As we campaign for education funding justice, Venezuela’s Mission Sucre celebrates 10 years of genuine education revolution and providing free higher education to all.
The government launched Mission Sucre in November 2003 to provide free university education to those who previously didn’t have access to it. Many students are low-income and middle-aged mothers who were unable to continue their studies because of childcare commitments.
The mission is named after Antonio Jose de Sucre, a Venezuelan independence fighter.
The mission has 1390 campuses across Venezuela, in rural and urban areas and provides courses oriented towards professions Venezuela most needs. There is post-graduate study, including masters in human rights, and doctorates in strategic sciences. Students can choose between day and night courses to suit family and work commitments
More than 150,000 people have received scholarships of small monthly payments and 5583 indigenous Venezuelans currently study with the mission.
Higher education minister Ricardo Menendez explained a total of 2.6 million people are studying for a university education, a significant increase from the 617,000 students in 1999 when late president Hugo Chavez was initially elected.
Menendez explained the government was considering restructuring the Mission Sucre campuses to become “universities of the communes where students propose projects that support their communities”. Instead of large corporations determining the direction of education, it would be driven by the needs of local communities.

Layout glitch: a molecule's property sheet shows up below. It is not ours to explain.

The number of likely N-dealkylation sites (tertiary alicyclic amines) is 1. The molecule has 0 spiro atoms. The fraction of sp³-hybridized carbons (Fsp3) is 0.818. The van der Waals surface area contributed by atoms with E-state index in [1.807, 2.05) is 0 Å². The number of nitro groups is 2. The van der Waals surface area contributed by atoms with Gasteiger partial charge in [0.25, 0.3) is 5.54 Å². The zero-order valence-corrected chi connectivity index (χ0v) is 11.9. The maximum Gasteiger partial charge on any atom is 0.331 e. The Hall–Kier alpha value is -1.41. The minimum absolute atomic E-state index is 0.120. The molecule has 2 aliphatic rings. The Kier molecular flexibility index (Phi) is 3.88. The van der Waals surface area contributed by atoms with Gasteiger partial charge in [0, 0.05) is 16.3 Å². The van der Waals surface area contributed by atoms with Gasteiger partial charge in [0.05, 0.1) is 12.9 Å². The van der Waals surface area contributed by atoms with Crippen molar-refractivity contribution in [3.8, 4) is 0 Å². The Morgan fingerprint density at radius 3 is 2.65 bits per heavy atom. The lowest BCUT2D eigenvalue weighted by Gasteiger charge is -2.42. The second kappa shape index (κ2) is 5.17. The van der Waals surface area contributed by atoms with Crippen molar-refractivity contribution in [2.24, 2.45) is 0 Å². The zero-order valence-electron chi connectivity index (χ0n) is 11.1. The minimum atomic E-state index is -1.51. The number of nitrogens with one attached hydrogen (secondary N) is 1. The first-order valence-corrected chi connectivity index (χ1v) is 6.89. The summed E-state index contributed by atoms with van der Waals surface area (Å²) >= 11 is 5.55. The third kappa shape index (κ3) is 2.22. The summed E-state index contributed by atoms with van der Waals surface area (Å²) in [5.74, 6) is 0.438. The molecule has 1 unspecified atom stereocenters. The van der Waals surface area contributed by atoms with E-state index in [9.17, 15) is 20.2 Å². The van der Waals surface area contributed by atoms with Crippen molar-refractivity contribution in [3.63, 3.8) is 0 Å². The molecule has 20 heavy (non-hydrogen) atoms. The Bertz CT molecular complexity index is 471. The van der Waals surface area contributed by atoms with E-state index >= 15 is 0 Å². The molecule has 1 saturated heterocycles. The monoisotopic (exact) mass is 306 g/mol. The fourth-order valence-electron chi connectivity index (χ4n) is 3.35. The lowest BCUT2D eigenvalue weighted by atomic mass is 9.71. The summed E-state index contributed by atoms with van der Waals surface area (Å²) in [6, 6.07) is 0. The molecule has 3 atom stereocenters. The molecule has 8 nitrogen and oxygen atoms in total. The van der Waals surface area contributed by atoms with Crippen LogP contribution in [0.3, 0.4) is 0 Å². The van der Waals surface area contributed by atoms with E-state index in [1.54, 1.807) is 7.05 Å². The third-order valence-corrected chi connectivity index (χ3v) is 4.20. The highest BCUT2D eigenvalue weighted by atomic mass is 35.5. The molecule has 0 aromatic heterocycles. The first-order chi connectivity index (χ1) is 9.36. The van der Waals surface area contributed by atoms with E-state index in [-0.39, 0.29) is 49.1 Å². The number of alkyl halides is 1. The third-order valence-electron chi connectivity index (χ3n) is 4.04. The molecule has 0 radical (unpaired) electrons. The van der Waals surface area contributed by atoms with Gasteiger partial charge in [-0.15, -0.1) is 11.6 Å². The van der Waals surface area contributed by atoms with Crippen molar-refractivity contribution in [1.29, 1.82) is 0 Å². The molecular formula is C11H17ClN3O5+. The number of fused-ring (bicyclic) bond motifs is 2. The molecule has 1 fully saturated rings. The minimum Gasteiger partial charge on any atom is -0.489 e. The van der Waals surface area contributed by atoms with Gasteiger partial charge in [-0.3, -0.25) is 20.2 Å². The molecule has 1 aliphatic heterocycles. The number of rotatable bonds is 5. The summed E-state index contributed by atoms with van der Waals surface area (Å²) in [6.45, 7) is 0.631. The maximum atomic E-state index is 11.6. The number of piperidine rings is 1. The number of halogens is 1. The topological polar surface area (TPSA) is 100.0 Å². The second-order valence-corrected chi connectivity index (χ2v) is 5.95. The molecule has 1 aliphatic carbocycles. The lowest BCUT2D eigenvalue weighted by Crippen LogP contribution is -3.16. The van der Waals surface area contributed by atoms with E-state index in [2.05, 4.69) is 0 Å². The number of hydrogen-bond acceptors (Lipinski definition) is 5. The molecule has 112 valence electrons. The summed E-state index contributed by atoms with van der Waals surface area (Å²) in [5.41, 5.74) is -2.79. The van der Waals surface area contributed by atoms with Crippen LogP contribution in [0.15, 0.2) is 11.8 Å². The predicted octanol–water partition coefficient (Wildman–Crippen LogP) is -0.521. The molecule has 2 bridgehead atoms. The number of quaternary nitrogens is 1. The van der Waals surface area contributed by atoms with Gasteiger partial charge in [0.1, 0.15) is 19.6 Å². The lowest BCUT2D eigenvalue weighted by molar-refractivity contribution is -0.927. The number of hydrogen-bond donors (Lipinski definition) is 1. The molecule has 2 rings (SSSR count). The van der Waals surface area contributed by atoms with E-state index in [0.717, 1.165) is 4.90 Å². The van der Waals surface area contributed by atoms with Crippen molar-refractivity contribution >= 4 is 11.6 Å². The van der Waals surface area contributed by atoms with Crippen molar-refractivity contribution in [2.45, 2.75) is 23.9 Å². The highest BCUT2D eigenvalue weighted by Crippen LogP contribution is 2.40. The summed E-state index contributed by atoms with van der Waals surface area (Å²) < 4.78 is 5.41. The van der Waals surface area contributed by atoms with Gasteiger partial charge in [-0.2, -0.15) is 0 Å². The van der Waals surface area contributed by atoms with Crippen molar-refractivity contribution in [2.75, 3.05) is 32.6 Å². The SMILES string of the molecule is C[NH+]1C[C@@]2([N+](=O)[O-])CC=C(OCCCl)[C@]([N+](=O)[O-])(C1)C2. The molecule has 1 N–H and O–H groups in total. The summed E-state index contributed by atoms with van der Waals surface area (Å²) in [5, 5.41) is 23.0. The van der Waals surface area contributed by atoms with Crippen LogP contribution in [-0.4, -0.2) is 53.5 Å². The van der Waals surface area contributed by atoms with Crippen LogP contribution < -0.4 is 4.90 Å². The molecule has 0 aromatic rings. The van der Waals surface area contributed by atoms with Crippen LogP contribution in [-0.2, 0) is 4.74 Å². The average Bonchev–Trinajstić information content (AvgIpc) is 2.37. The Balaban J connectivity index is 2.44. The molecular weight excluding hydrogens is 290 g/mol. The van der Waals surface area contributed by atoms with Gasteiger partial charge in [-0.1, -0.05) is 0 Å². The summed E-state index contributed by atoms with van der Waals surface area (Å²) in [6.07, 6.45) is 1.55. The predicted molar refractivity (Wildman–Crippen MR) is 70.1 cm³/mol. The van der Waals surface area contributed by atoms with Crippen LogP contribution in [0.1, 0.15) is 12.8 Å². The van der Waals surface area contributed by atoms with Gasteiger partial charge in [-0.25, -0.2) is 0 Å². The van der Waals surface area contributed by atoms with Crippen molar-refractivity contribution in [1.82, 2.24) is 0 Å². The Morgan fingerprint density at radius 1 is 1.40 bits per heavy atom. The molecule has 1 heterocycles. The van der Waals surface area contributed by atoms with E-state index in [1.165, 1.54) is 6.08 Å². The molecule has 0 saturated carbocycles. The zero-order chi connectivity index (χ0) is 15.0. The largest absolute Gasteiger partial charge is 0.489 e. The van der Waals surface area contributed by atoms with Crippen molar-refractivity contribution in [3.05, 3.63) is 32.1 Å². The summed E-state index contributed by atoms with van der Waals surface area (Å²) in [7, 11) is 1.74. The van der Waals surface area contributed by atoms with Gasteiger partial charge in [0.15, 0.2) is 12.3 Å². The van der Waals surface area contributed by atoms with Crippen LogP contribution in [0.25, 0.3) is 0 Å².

In August 2009 the Venezuelan parliament passed the Organic Education Law which makes education secular; expands community participation in schools and universities; establishes participatory democracy across universities; bases the curriculum on humanistic and ecological ethics; connects university graduates with the humanistic development plan of the nation; guarantees free education from primary school to university graduate level; and aims to significantly increase the enrolment of poor people in the elite universities.
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